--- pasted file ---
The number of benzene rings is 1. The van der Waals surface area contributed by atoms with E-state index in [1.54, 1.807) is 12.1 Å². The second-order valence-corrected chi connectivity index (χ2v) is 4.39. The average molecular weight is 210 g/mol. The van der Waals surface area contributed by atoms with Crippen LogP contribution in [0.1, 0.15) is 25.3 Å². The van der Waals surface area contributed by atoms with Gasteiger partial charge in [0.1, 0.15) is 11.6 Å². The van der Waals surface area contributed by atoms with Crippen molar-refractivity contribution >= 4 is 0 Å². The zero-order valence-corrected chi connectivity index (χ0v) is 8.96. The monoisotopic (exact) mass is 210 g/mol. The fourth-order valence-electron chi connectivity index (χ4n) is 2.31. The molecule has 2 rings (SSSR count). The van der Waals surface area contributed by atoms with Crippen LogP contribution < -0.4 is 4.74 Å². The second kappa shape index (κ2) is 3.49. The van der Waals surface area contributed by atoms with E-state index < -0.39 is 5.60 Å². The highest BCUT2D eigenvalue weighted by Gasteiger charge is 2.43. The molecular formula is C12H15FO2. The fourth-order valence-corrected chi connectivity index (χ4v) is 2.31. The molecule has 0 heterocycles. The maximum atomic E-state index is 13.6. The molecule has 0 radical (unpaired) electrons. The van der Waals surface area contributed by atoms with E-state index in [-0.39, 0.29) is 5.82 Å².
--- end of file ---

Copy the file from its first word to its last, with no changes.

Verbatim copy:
The number of benzene rings is 1. The van der Waals surface area contributed by atoms with E-state index in [1.54, 1.807) is 12.1 Å². The second-order valence-corrected chi connectivity index (χ2v) is 4.39. The average molecular weight is 210 g/mol. The van der Waals surface area contributed by atoms with Crippen LogP contribution in [0.1, 0.15) is 25.3 Å². The van der Waals surface area contributed by atoms with Gasteiger partial charge in [0.1, 0.15) is 11.6 Å². The van der Waals surface area contributed by atoms with Crippen molar-refractivity contribution >= 4 is 0 Å². The zero-order valence-corrected chi connectivity index (χ0v) is 8.96. The monoisotopic (exact) mass is 210 g/mol. The fourth-order valence-electron chi connectivity index (χ4n) is 2.31. The molecule has 2 rings (SSSR count). The van der Waals surface area contributed by atoms with Crippen LogP contribution < -0.4 is 4.74 Å². The second kappa shape index (κ2) is 3.49. The van der Waals surface area contributed by atoms with E-state index < -0.39 is 5.60 Å². The highest BCUT2D eigenvalue weighted by Gasteiger charge is 2.43. The molecular formula is C12H15FO2. The fourth-order valence-corrected chi connectivity index (χ4v) is 2.31. The molecule has 0 heterocycles. The maximum atomic E-state index is 13.6. The molecule has 0 radical (unpaired) electrons. The van der Waals surface area contributed by atoms with E-state index in [-0.39, 0.29) is 5.82 Å².